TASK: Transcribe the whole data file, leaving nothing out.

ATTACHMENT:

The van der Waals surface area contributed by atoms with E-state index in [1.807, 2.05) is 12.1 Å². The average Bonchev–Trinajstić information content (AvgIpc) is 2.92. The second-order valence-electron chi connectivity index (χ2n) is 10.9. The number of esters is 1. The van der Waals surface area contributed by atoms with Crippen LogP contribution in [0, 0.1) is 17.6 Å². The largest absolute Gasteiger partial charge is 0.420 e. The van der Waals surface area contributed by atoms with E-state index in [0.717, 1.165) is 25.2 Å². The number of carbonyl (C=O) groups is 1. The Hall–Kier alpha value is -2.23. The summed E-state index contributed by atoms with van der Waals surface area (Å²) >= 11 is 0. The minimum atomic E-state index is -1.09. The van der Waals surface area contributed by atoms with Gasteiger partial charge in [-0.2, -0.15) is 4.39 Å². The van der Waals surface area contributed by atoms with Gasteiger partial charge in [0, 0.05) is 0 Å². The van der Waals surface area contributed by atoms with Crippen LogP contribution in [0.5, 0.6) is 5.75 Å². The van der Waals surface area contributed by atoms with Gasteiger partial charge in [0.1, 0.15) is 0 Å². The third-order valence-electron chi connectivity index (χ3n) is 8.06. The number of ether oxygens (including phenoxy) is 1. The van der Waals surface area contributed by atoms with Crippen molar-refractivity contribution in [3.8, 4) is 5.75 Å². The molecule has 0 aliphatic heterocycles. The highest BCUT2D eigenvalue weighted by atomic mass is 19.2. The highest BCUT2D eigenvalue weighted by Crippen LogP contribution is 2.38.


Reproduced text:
The van der Waals surface area contributed by atoms with E-state index in [1.807, 2.05) is 12.1 Å². The average Bonchev–Trinajstić information content (AvgIpc) is 2.92. The second-order valence-electron chi connectivity index (χ2n) is 10.9. The number of esters is 1. The van der Waals surface area contributed by atoms with Crippen LogP contribution in [0, 0.1) is 17.6 Å². The largest absolute Gasteiger partial charge is 0.420 e. The van der Waals surface area contributed by atoms with E-state index in [0.717, 1.165) is 25.2 Å². The number of carbonyl (C=O) groups is 1. The Hall–Kier alpha value is -2.23. The summed E-state index contributed by atoms with van der Waals surface area (Å²) >= 11 is 0. The minimum atomic E-state index is -1.09. The van der Waals surface area contributed by atoms with Gasteiger partial charge in [-0.2, -0.15) is 4.39 Å². The van der Waals surface area contributed by atoms with Gasteiger partial charge in [0, 0.05) is 0 Å². The van der Waals surface area contributed by atoms with Crippen LogP contribution in [0.5, 0.6) is 5.75 Å². The van der Waals surface area contributed by atoms with Gasteiger partial charge in [0.1, 0.15) is 0 Å². The third-order valence-electron chi connectivity index (χ3n) is 8.06. The number of ether oxygens (including phenoxy) is 1. The van der Waals surface area contributed by atoms with Crippen molar-refractivity contribution in [3.8, 4) is 5.75 Å². The molecule has 0 aliphatic heterocycles. The highest BCUT2D eigenvalue weighted by atomic mass is 19.2. The highest BCUT2D eigenvalue weighted by Crippen LogP contribution is 2.38.